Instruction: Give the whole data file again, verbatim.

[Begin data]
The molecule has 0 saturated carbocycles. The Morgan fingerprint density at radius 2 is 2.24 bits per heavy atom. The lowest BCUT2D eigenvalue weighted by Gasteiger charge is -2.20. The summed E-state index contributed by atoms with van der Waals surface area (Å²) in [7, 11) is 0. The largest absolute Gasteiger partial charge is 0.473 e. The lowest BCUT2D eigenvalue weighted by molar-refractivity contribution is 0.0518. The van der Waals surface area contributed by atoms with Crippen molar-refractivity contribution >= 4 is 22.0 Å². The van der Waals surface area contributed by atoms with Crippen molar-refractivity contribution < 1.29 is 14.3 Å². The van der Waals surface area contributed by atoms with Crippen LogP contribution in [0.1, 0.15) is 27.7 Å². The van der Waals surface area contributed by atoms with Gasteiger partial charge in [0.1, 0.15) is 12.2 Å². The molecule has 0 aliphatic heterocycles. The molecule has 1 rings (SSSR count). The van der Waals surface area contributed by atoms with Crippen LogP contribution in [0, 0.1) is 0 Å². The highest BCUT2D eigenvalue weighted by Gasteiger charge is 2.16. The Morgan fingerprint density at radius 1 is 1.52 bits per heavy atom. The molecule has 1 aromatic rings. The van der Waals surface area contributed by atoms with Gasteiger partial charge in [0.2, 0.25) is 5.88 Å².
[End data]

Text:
The molecule has 0 saturated carbocycles. The Morgan fingerprint density at radius 2 is 2.24 bits per heavy atom. The lowest BCUT2D eigenvalue weighted by Gasteiger charge is -2.20. The summed E-state index contributed by atoms with van der Waals surface area (Å²) in [7, 11) is 0. The largest absolute Gasteiger partial charge is 0.473 e. The lowest BCUT2D eigenvalue weighted by molar-refractivity contribution is 0.0518. The van der Waals surface area contributed by atoms with Crippen molar-refractivity contribution >= 4 is 22.0 Å². The van der Waals surface area contributed by atoms with Crippen molar-refractivity contribution < 1.29 is 14.3 Å². The van der Waals surface area contributed by atoms with Crippen LogP contribution in [0.1, 0.15) is 27.7 Å². The van der Waals surface area contributed by atoms with Gasteiger partial charge in [0.1, 0.15) is 12.2 Å². The molecule has 0 aliphatic heterocycles. The molecule has 1 rings (SSSR count). The van der Waals surface area contributed by atoms with Crippen LogP contribution in [0, 0.1) is 0 Å². The highest BCUT2D eigenvalue weighted by Gasteiger charge is 2.16. The Morgan fingerprint density at radius 1 is 1.52 bits per heavy atom. The molecule has 1 aromatic rings. The van der Waals surface area contributed by atoms with Gasteiger partial charge in [0.2, 0.25) is 5.88 Å².